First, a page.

Following my recent post naming this moment in history as white America’s wake up call, I received comments and inquiries from people asking what exactly they can do to contribute to racial justice. This is a great question and one I plan on addressing soon. But before I share that, I want to outline eight core assumptions I hold when working for racial justice.
I am starting here because these mental models inform the action and recommendations that I’ll offer. Without an understanding of how I see race and privilege, I think it is easy to then misunderstand what it is I am calling us to. With the intention of creating mutual understanding and identifying our shared foundation- or points of divergence- I offer this list. Continue reading “First things first”
4:00am in Chiang Mai. A neighboring dog has been incessantly barking for the past hour.
It feels like the perfect metaphor for my mind. Because another looped alarm has been ringing since the day I left the US.
It was an interesting day to leave the country. June 27, 2015.
You might recognize it. The day after the historic Supreme Court ruling that established marriage equality in the United States.The same day our president stood before those grieving the loss of nine black churchgoers who fell victim to domestic terrorism.
It was a big week. As someone committed to creating a more socially just world, it was a week that made it feel counter-intuitive to be settling elsewhere when the country feels ripened for— and in desperate need of— social change.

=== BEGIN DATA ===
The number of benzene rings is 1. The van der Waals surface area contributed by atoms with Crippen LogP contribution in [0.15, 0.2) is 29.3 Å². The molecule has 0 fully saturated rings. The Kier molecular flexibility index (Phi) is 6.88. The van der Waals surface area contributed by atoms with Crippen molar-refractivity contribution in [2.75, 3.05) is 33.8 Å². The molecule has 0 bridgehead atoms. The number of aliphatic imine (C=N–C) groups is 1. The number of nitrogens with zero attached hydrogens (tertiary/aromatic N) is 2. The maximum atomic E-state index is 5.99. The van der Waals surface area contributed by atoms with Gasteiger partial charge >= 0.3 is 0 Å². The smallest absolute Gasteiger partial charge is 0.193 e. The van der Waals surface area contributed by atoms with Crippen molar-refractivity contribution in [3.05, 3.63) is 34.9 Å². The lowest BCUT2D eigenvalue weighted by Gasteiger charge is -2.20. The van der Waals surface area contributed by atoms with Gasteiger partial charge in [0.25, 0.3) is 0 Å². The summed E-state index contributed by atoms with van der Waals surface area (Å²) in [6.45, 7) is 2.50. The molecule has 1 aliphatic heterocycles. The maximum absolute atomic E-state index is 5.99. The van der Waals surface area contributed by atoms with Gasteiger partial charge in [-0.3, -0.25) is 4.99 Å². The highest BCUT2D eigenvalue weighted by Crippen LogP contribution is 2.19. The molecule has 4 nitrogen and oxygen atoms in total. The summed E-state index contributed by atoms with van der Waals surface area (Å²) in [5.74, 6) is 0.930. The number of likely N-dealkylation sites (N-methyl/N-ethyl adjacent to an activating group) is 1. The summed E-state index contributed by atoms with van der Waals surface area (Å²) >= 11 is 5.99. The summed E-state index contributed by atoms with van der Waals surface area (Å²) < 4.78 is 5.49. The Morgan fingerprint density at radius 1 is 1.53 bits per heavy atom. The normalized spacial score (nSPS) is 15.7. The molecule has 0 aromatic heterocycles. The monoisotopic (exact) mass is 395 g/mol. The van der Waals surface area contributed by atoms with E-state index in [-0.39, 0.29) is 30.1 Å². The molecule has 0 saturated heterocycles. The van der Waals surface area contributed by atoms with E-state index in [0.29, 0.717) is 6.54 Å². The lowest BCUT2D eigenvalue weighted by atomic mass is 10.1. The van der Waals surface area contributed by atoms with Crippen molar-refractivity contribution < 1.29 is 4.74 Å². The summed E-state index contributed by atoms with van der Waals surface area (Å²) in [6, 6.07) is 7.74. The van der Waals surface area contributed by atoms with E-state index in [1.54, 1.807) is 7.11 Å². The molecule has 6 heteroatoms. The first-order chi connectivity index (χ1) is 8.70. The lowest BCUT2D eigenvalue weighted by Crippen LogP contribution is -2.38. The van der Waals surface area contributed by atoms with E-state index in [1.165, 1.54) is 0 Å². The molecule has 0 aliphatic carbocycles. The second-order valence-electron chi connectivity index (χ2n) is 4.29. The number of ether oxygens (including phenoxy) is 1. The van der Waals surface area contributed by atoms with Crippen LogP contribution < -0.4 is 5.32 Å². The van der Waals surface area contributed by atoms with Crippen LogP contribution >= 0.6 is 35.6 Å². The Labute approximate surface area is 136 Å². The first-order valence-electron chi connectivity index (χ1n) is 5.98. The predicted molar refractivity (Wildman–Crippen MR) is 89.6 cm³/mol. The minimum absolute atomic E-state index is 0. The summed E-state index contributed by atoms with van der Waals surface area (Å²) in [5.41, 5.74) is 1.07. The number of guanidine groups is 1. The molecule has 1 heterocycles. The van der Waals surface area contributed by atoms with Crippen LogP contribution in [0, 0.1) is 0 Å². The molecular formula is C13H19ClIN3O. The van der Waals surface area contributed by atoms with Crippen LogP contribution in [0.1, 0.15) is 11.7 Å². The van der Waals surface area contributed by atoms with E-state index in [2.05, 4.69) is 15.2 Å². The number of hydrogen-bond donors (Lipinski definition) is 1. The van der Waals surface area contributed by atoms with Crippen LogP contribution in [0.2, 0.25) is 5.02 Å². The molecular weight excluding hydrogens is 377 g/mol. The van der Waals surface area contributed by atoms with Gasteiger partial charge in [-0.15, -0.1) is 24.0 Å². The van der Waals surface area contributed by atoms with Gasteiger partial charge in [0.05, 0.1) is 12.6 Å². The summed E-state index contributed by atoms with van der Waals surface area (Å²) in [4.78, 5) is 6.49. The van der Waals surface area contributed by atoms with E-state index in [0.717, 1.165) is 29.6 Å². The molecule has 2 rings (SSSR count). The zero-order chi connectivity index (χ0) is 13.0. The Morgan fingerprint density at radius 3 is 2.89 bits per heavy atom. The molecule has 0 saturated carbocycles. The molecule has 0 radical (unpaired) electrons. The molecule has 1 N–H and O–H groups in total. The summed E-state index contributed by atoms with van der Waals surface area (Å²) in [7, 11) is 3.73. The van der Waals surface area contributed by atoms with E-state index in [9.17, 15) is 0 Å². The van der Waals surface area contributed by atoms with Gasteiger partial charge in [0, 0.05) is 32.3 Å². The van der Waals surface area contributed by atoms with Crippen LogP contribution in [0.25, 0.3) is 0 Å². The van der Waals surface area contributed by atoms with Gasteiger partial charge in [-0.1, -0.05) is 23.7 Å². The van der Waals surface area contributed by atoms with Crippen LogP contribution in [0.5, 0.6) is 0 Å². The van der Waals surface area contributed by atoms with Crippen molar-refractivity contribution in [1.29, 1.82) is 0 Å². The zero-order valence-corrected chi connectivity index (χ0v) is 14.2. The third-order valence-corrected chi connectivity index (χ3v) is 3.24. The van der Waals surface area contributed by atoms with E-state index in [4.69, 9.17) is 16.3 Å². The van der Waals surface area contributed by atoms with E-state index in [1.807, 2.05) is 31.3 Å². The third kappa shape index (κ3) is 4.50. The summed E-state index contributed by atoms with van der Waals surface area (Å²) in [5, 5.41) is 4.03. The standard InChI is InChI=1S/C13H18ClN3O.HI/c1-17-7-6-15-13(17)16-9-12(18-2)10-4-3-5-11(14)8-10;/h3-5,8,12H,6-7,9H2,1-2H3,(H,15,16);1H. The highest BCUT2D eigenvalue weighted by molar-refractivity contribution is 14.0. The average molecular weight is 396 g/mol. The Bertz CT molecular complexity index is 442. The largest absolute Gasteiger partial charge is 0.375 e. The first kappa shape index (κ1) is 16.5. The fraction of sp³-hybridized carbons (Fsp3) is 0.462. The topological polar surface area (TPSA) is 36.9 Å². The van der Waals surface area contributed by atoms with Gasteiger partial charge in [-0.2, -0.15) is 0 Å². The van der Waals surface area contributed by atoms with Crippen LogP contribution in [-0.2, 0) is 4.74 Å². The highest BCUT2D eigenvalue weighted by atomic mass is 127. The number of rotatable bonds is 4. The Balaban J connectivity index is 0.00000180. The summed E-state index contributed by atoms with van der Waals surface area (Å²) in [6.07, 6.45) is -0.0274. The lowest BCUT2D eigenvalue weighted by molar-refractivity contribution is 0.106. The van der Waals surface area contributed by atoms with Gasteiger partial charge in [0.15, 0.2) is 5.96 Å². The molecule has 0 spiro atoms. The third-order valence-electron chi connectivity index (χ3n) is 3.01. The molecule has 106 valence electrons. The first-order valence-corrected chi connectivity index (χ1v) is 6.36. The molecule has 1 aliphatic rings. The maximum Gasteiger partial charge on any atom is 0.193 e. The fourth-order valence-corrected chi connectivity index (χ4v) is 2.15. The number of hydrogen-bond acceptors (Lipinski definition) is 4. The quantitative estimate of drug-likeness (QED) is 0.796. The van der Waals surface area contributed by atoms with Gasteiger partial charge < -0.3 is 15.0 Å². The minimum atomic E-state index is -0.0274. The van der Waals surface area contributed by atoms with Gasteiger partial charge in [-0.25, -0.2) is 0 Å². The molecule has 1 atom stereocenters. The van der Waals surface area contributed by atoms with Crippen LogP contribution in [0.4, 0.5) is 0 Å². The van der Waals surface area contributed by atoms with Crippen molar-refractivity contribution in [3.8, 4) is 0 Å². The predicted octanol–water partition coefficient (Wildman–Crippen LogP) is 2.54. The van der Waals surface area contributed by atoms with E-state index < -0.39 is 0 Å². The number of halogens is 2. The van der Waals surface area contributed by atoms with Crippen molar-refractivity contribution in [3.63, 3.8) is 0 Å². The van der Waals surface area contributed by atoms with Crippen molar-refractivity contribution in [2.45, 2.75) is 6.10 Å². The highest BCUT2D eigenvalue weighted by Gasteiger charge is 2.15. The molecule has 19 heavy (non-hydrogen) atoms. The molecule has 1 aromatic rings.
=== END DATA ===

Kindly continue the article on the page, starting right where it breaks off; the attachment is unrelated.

I don’t believe in such dualities in terms of where one must be to engage in important work. Yet still, a question of responsibility remains ever present.
Increasingly present in fact, when, in the six weeks I’ve called Thailand home, at least five black women have died in police custody.
It is this that I want to speak to here.
Specifically, it is the responsibility of White America I’d like to address. Continue reading “Dear white friends”
Several things happened in the past four months making my hand quiver as I struggled to open my computer and let my words flow.
Michael Brown was shot dead by a police officer and the jury did not indict him, choosing instead to follow the media’s lead in a character assassination. Eric Garner was choked to death by a police officer. Despite the whole thing being filmed and chokehold’s being an illegal police protocol, the city neglected to even put the officer on trial.
#HandsUp, #ICantBreathe, #BlackLivesMatter developed as people expressed their outcry at what Cornel West aptly named a Jim Crow justice system. Protests and movements were born and revived demanding a better system for people of color in this country and around the world.
Tears, anguish, shouts, and pleas echoed off the fortress of the white supremacist-capitalist-patriarchy, threatening its walls to crumble from the quake of bold voices speaking love back into our wayward world.
You know these things, though.
The other, smaller, things that happened I’ve yet to fill you in on… Continue reading “Confessions of a well-intentioned white oppressor”